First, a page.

Slow to respond..." and "didn't use available resources."

That's how a government watchdog described the Drug Enforcement Administration's handling of the dramatic increase in opioid abuse in the U.S. since 2000.

In one instance, the report faulted the agency for authorizing a 400 percent increase in the production of the opioid oxycodone between 2002 and 2013.

Meantime, the Trump administration has ramped up its fight to stem the flow of fentanyl into this country.

Director of the U.S. Office of National Drug Control Policy Jim Carroll told Fox News on Tuesday the administration expects Beijing to do more to help fight the fentanyl epidemic. "The Chinese government needs to step up and do more to stop the flow of drugs coming out of that country."

Carroll, who recently returned from an official visit to China with other top U.S. drug policy officials, said Washington managed to secure a number of fresh commitments from Beijing, noting that the country:

*        had enacted tougher sentencing laws for drug distributors and manufacturers

*        agreed to share actionable intelligence on the whereabouts of illegal fentanyl shipments

*        redoubled its efforts to stiffen postal controls to keep drug shipments from making their way into the U.S.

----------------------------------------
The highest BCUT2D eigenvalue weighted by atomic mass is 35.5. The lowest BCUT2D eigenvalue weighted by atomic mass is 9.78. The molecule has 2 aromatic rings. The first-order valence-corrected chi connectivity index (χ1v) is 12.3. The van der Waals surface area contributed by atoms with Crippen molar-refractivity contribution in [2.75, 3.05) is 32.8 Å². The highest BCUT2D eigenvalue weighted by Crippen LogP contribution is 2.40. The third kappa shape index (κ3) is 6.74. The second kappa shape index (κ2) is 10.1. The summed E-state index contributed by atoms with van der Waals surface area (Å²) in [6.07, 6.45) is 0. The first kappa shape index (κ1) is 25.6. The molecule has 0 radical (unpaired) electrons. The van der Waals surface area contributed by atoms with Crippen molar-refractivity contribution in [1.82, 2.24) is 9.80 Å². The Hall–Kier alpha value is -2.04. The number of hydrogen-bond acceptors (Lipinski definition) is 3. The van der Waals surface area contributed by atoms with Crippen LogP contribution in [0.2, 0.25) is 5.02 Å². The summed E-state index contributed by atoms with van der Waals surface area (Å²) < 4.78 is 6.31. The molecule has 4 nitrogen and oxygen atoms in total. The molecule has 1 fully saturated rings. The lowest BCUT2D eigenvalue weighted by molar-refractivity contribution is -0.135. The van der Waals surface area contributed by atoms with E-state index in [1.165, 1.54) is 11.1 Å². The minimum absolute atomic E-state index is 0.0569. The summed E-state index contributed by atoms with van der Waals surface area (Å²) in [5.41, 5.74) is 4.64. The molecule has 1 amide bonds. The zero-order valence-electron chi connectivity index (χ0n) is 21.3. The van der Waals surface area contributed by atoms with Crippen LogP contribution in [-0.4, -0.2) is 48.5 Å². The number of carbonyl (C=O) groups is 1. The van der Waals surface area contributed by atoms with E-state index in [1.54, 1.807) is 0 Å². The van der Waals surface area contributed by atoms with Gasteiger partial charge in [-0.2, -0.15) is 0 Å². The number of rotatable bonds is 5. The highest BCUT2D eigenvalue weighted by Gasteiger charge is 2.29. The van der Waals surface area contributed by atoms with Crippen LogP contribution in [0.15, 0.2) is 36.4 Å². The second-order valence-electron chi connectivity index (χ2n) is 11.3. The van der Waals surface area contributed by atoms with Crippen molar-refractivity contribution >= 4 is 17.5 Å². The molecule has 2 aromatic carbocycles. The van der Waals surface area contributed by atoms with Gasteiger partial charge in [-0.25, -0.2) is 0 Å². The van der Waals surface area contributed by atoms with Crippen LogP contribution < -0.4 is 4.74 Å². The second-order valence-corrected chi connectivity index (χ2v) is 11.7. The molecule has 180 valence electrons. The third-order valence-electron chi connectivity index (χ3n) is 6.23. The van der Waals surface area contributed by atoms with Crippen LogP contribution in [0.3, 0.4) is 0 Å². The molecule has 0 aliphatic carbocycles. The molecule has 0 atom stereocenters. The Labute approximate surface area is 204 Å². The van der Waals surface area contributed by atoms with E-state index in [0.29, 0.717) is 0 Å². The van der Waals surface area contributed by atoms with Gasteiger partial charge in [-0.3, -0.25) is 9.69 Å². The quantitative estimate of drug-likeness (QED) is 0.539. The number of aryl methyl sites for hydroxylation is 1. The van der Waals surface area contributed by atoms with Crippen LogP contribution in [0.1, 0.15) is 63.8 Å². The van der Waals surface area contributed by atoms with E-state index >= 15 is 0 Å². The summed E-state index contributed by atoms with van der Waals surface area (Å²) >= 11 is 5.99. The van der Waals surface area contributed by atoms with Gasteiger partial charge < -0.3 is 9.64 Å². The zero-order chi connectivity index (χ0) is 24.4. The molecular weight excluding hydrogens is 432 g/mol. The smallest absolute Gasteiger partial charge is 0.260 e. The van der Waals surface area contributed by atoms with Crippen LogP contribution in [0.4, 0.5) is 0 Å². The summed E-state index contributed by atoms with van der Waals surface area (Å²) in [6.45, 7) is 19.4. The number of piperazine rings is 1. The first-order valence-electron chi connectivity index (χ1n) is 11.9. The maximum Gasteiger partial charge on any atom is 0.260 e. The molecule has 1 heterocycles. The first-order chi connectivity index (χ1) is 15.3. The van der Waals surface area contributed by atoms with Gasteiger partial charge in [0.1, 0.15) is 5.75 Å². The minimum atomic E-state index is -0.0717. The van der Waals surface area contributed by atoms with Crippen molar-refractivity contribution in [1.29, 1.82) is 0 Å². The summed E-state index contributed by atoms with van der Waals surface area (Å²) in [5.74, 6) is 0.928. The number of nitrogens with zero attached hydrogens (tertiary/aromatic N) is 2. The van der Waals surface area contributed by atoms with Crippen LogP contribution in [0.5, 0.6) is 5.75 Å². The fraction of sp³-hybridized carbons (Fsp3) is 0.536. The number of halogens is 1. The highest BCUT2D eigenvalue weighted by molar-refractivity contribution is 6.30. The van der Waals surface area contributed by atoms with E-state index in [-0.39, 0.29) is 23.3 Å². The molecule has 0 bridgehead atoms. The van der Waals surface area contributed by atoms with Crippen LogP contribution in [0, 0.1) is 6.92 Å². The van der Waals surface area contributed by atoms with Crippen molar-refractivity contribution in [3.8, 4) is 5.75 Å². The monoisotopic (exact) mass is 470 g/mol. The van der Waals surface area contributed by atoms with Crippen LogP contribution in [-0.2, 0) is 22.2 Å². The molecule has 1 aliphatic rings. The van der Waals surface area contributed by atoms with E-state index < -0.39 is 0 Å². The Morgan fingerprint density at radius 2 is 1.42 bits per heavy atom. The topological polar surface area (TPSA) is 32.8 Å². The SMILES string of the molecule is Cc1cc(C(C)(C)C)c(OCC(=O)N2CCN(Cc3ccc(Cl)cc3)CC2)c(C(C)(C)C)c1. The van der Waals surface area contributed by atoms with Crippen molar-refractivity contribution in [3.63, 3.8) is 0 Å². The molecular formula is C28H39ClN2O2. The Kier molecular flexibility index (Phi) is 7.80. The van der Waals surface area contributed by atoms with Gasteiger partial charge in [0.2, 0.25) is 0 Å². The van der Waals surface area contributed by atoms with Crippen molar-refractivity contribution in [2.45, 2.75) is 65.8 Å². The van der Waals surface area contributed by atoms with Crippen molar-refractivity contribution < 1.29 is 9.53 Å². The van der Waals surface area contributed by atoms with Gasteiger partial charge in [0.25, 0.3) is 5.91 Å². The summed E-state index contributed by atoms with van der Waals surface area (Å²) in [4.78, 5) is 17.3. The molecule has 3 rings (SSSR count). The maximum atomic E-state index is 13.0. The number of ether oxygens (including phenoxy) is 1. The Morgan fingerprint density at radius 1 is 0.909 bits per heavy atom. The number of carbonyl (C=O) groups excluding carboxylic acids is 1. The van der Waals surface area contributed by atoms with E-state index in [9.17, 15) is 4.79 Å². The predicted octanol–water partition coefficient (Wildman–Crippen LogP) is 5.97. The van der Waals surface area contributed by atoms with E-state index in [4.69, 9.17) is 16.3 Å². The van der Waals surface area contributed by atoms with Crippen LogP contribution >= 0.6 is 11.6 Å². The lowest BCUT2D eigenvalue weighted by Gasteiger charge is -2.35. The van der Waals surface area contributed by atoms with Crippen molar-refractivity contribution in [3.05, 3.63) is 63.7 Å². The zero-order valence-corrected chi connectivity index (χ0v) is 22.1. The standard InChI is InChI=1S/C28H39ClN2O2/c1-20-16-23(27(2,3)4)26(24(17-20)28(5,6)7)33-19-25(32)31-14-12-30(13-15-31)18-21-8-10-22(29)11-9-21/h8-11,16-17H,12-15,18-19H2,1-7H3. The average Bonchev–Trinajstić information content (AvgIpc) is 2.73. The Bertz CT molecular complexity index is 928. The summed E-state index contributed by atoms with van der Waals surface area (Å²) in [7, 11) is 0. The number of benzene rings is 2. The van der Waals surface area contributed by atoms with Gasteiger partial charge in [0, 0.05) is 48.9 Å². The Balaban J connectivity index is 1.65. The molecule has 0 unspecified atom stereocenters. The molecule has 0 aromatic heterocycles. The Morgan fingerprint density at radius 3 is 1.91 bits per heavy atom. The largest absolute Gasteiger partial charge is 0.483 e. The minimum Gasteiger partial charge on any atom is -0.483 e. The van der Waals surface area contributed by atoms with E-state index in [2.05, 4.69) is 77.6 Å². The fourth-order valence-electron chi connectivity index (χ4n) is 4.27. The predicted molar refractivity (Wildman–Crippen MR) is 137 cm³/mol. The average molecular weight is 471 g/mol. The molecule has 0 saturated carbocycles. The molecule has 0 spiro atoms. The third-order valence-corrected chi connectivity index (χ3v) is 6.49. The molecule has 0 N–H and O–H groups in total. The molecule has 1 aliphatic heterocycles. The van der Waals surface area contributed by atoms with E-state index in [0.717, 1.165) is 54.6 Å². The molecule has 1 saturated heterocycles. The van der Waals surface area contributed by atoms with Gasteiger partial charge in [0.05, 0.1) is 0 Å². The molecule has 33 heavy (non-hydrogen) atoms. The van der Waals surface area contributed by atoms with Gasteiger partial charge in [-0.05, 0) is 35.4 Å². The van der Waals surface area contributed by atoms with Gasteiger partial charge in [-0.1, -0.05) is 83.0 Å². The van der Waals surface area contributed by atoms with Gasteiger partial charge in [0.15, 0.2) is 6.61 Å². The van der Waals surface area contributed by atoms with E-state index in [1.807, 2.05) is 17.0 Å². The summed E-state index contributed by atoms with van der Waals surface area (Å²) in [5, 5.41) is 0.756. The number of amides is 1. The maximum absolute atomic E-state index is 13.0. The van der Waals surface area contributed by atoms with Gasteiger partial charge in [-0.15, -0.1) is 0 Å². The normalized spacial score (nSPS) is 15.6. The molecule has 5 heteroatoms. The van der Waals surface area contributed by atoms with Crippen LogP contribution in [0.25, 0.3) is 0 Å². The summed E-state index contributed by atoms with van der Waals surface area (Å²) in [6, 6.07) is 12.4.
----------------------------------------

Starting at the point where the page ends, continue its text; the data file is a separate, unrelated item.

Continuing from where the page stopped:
Carroll said there's much more to come. "We expect the Chinese to begin making arrests, conducting investigations and putting people away who are sending drugs to this country."


The nation's drug czar said he understood why some Americans might be wary of promises made by the Chinese but remained optimistic. "I was one of those skeptics and I still am skeptical. It's time for them to act. Time is up. They're on the clock."

The problem has been acute. Over the weekend, Ohio's most populous county reported 10 deaths from drug overdoses in just a 26-hour period that ended Sunday morning. Fentanyl use was suspected.

Worse, it's been part of a shocking trend, with overdose deaths related to fentanyl and other synthetic opioids up over 800 percent since 2013.

At home and abroad, President Trump has targeted the fight against fentanyl as one of his administration's most important goals, even giving the Department of Health and Human Services $1.8 billion to help states and communities fight the crisis.


"This is like a war-like situation," Trump said at a rally in New Mexico in September. 

A situation unlike any other, where the drugs come from all over the globe and the casualties come from all walks of life here at home.